Last week I was contacted by an old friend, Rhys Bradley of Cardiff band The Vanities, telling me their self-titled début album was due for release on 12 September. "What the hell?" was my initial reaction, seeing as the band had first come on my radar in 2001, and I had seen them perform at In The City in 2002. Their day seemed to have been and gone by the middle of the decade; they sparkled and faded many moons ago.
So I wanted to know the story: why on Earth would The Vanities choose to release the album a full decade after they started? And what was the story of what they've been up to since I last saw them?
Rhys was glad to fill me in. What he has to say is an interesting perspective on the passage of time, the factors that affect a band when they don't get signed, when they don't get the breaks. It's also a great look back to how the local scene used to be.
"The Vanities formed in 2001 and began performing that September, making our live début at Clwb Ifor Bach just a few days after the demise of the World Trade Centre. Whilst foreign policies began shifting in a way that would define the next decade, we were glad to be in the bubble that was the Cardiff music scene at that time. The Barfly had recently opened its doors to 21 bands per week which, along with Clwb and The Toucan Club meant that hot new music was everywhere in the capital.
"Boobytrap Records was also fairly new and providing great exposure for bands through their increasingly influential singles club whilst Welsh Music Foundation's magazine Honk (later Sound Nation) was giving local artists column inches on a monthly basis. Whilst undoubtedly an overused term, there really was a strong 'scene' which included bands such as The Loves, Small Victories, The Martini Henry Rifles, Transposer, Sammo Hung, Watershed and Kilo-C along with ourselves and many others.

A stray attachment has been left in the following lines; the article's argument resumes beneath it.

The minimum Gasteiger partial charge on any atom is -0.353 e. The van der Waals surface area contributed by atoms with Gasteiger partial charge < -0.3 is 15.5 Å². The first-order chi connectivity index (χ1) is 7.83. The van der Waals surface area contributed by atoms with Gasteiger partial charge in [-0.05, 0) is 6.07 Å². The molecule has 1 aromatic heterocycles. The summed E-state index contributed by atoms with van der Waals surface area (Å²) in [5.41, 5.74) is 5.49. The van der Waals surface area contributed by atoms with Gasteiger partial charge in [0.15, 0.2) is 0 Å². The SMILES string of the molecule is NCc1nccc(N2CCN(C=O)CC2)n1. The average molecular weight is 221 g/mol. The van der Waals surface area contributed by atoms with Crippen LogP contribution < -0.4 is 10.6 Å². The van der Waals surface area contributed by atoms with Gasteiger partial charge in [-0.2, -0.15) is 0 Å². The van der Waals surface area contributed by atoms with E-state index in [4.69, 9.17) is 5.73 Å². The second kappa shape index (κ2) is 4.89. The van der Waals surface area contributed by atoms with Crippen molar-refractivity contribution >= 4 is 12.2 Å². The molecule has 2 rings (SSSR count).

"Many of these bands got to know each other personally and became friends, despite the diversity of their music. Indeed, it was almost as though there was a self-styled 'brat pack' of local bands. This was before the days of Facebook and Myspace and bands were yet to realise the full potential of the internet, so in many ways there was a greater emphasis on face to face interaction.
"Some bands were lucky enough to get a single released by Boobytrap Records, something which was much sought-after at the time. Our own Boobytrap single, Space Tourist, helped us gain a great deal of exposure and opened many doors. It was single of the week for a prolonged period on Kevin Hughes' BBC Wales radio show whilst the record also gained airplay from the late great John Peel on Radio 1. Perhaps most significantly, it helped us get selected for the official In The City A&R conference in Manchester along with 12 other Welsh bands - a good indicator of the strength of the scene at that time.